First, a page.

Abstract— C‐phycocyanin from Synechococcus sp. (Anacystis nidulans) shows photoreversible absorption changes when dissolved in buffer containing 75% ethylene glycol (vol/vol). Irradiation with red light (638 nm) causes a 7.5% decrease in absorbance around the absorption maximum (620 m), while the absorbance around 500 nm increases. Subsequent irradiation with green light (500 nm) partially reverses this change. Final photoreversibility at around 620 nm amounts to ca. 2.5% of the maximum absorbance. These reactions are ascribed to two interconvertible species PCr and PCg, the former with a higher absorbance in the red. the latter in the green. The rate of dark reversion from PCg to PCr is strongly enhanced by ferricyanide. It is proposed that with this reagent, dark reversion occurs via an oxidized form of PCg. Furthermore, ferricyanide in the presence of ethylene glycol is capable of reversibly oxidizing part of the chromophores of C‐phycocyanin, presumably to a radical. In the absence of ethylene glycol, however, ferricyanide causes total irreversible bleaching of the pigment in the dark. The induced photoreversibility of C‐phycocyanin is ascribed to the perturbing action on the protein structure by ethylene glycol in high concentrations. This solvent proved the most suitable perturbant of several compounds tested.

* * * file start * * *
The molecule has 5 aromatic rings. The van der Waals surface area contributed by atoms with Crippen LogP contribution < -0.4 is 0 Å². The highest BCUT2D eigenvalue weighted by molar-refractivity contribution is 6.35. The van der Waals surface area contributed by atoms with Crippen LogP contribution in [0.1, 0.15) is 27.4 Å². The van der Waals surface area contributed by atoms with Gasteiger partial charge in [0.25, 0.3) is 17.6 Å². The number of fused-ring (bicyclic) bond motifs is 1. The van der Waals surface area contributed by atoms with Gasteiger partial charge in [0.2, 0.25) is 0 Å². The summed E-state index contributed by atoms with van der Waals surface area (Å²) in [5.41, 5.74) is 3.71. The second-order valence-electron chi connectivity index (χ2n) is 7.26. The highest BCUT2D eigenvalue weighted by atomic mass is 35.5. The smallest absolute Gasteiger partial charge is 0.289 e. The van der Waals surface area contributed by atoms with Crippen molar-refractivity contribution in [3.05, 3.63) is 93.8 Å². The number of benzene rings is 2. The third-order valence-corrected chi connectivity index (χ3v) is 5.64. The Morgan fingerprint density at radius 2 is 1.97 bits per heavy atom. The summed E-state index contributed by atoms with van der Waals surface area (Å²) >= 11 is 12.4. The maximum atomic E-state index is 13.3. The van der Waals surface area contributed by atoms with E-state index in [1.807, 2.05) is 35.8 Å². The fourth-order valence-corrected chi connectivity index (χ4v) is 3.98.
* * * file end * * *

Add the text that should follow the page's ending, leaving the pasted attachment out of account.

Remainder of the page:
|Journal||Photochemistry and Photobiology|
|Publication status||Published - 1981|